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Steps to Creating a Welcoming Onboarding Process

March 11th, 2016 Leave a comment Go to comments


Onboarding new employees is an important facet of what human resource professionals do, as it is the first experience a new hire has with a company. A successful onboarding goes a long way toward reducing turnover and encouraging workers to stay with the organization.

A common misconception is that the process begins on an employee’s first day. It actually begins long before that, when an employee first learns of the company during the recruitment process.

It’s important to get the ball rolling early on creating an employer brand, so human resource experts recommend companies have plenty of information regarding their culture and workplace in the careers section of their website.

The less information a company has to throw at an employee in one sitting, the easier that employee’s early days will be. Sending legal forms, a formal offer letter and employee handbooks prior to a new hire’s starting date are also good ways to streamline that person’s first day.

Onboarding is Important to Business

A good onboarding process is just that, a process. Orientation and the first day are just events within the big picture of onboarding. The process itself can take 1-2 years, but when complete, employees tend to be happy contributors who understand the expectations placed upon them. Over that time, consistent communication, feedback and performance measurements are tools that can help a company garner loyalty and longevity from their employees.

Turnover is one of the most costly effects of a poorly laid out onboarding process. Statistics from the Society of Human Resources Management show that turnover can be as high as 50% for new hires in the first 18 months at a cost of 25% of the employee’s annual salary every time there is a need to replace someone.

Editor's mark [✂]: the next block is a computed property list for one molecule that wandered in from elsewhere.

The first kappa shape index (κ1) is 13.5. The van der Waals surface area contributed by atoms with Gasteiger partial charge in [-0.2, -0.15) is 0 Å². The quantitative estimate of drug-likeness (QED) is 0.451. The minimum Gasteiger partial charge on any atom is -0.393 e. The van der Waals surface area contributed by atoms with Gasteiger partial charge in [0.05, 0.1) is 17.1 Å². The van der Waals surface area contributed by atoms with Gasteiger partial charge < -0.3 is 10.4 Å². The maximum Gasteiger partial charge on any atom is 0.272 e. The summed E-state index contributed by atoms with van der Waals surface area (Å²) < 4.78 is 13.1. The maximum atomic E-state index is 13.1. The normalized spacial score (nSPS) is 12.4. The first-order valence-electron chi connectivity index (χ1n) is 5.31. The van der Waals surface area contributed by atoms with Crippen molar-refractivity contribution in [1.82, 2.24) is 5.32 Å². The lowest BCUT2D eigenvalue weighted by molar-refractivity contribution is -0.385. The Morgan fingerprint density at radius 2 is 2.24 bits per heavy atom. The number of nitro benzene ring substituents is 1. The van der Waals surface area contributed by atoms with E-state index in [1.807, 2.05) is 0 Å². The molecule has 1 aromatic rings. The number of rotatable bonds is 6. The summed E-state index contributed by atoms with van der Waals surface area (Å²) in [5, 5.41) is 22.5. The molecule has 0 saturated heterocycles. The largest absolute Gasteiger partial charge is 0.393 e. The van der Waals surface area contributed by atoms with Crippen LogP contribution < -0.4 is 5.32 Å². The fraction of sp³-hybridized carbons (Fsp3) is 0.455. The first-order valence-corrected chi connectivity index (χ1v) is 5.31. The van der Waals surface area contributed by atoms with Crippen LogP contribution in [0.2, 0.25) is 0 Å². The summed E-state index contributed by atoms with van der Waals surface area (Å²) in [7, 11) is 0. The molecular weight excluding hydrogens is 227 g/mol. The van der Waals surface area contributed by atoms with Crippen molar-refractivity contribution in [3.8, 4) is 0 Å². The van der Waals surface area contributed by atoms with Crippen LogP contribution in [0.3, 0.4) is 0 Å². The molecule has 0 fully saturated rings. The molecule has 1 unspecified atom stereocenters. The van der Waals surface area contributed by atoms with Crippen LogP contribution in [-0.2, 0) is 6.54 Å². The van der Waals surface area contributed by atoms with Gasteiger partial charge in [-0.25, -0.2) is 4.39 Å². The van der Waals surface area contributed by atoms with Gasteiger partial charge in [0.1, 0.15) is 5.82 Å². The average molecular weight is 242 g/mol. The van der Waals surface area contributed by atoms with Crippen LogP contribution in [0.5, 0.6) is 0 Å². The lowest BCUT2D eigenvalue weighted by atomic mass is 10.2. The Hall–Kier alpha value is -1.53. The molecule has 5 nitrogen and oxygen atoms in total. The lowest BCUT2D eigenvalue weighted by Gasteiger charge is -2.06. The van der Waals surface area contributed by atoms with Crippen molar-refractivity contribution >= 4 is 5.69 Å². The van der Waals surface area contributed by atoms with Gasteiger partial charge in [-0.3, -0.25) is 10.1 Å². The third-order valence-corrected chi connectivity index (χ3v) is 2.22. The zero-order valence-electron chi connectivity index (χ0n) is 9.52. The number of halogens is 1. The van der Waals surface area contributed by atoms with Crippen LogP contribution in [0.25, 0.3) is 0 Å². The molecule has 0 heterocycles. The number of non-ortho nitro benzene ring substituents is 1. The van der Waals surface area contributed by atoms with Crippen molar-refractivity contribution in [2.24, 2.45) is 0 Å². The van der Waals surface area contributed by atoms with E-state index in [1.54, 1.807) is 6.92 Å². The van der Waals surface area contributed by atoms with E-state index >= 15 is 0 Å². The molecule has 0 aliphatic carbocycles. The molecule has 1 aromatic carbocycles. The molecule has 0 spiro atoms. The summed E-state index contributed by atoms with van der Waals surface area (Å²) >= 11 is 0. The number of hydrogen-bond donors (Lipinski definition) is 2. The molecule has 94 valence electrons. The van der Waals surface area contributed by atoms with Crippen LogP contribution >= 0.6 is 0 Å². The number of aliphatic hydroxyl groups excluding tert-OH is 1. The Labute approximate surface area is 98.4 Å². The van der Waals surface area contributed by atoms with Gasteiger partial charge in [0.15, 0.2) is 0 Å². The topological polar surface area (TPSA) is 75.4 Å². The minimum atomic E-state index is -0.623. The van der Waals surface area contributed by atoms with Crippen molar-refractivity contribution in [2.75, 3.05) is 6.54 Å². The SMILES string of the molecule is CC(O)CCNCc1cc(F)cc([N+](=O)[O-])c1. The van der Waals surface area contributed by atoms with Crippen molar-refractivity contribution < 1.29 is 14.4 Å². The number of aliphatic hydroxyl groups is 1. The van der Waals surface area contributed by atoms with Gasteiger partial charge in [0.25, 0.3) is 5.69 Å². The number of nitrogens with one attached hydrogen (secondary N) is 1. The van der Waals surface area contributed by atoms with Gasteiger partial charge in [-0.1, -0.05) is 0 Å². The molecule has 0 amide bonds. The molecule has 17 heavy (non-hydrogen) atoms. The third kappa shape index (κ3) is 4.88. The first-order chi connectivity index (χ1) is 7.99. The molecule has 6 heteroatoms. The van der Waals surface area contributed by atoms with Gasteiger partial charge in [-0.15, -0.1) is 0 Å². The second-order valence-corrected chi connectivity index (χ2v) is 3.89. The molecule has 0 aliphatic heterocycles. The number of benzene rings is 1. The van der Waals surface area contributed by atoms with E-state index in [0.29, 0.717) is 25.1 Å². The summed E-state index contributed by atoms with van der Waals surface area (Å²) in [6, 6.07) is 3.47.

Some simple steps can help in the first day such as having the employee’s work station set up and running when he or she walks in. Providing someone to act as a guide and having their supervisor present are also good initial steps.

Interviewing recently hired employees about what they wish they were told in their first few days can help uncover gaps or shortcomings in the onboarding process.

The Workplace sans an Onboarding Process

Two decades ago, the average person held six jobs in their career. Today, that number has increased to 11, making employee retention a big part of life for any human resource professional. Without a proper onboarding process in place, disengaged employees with performance issues will be a problem for the company from the time the employee starts.

When performance of certain employees is an issue, it drags down the morale of the greater group. If existing staff does not respond well to a new hire, there is an increased chance of a backlash from the new hire toward other employees. At that point, the process has failed and the situation could be irreparable.

When Onboarding Works

A good onboarding process reduces the stress for not only the new employee, but the organization as a whole. When employees can enter in a relaxed and confident state, with less uncertainty, they’re more likely to meet and interact with co-workers to become socially comfortable.

That comfort with their work and their co-workers can lead to reduced turnover, longer employee tenure, a greater sense of how they fit into the organization and higher job satisfaction. In turn, this can lower costs and improve a company’s bottom line while improving its reputation in the job marketplace

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